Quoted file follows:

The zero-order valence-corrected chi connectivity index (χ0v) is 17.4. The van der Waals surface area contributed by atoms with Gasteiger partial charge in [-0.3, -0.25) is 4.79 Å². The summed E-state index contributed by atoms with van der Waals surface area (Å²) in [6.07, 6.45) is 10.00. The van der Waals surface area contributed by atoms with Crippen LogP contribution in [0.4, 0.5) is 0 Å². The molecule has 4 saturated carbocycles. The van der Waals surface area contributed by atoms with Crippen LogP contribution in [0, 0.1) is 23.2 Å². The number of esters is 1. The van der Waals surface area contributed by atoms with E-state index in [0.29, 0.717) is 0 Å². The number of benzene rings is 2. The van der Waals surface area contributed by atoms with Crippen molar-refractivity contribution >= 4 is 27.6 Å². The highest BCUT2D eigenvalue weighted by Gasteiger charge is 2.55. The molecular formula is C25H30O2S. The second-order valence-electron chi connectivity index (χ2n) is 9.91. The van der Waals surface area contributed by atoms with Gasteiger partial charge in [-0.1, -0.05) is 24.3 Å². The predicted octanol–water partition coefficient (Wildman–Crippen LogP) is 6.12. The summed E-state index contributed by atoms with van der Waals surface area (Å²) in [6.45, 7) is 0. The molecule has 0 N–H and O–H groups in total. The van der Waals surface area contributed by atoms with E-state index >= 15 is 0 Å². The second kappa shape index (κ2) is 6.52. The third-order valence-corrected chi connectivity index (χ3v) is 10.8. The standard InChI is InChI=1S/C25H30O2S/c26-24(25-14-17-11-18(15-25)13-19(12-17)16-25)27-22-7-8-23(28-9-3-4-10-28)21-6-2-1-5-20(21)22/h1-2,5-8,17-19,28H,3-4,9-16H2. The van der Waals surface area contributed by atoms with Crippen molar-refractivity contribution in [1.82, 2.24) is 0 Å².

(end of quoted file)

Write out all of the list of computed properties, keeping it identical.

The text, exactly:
The zero-order valence-corrected chi connectivity index (χ0v) is 17.4. The van der Waals surface area contributed by atoms with Gasteiger partial charge in [-0.3, -0.25) is 4.79 Å². The summed E-state index contributed by atoms with van der Waals surface area (Å²) in [6.07, 6.45) is 10.00. The van der Waals surface area contributed by atoms with Crippen LogP contribution in [0.4, 0.5) is 0 Å². The molecule has 4 saturated carbocycles. The van der Waals surface area contributed by atoms with Crippen LogP contribution in [0, 0.1) is 23.2 Å². The number of esters is 1. The van der Waals surface area contributed by atoms with E-state index in [0.29, 0.717) is 0 Å². The number of benzene rings is 2. The van der Waals surface area contributed by atoms with Crippen molar-refractivity contribution >= 4 is 27.6 Å². The highest BCUT2D eigenvalue weighted by Gasteiger charge is 2.55. The molecular formula is C25H30O2S. The second-order valence-electron chi connectivity index (χ2n) is 9.91. The van der Waals surface area contributed by atoms with Gasteiger partial charge in [-0.1, -0.05) is 24.3 Å². The predicted octanol–water partition coefficient (Wildman–Crippen LogP) is 6.12. The summed E-state index contributed by atoms with van der Waals surface area (Å²) in [6.45, 7) is 0. The molecule has 0 N–H and O–H groups in total. The van der Waals surface area contributed by atoms with E-state index >= 15 is 0 Å². The second kappa shape index (κ2) is 6.52. The third-order valence-corrected chi connectivity index (χ3v) is 10.8. The standard InChI is InChI=1S/C25H30O2S/c26-24(25-14-17-11-18(15-25)13-19(12-17)16-25)27-22-7-8-23(28-9-3-4-10-28)21-6-2-1-5-20(21)22/h1-2,5-8,17-19,28H,3-4,9-16H2. The van der Waals surface area contributed by atoms with Crippen molar-refractivity contribution in [1.82, 2.24) is 0 Å².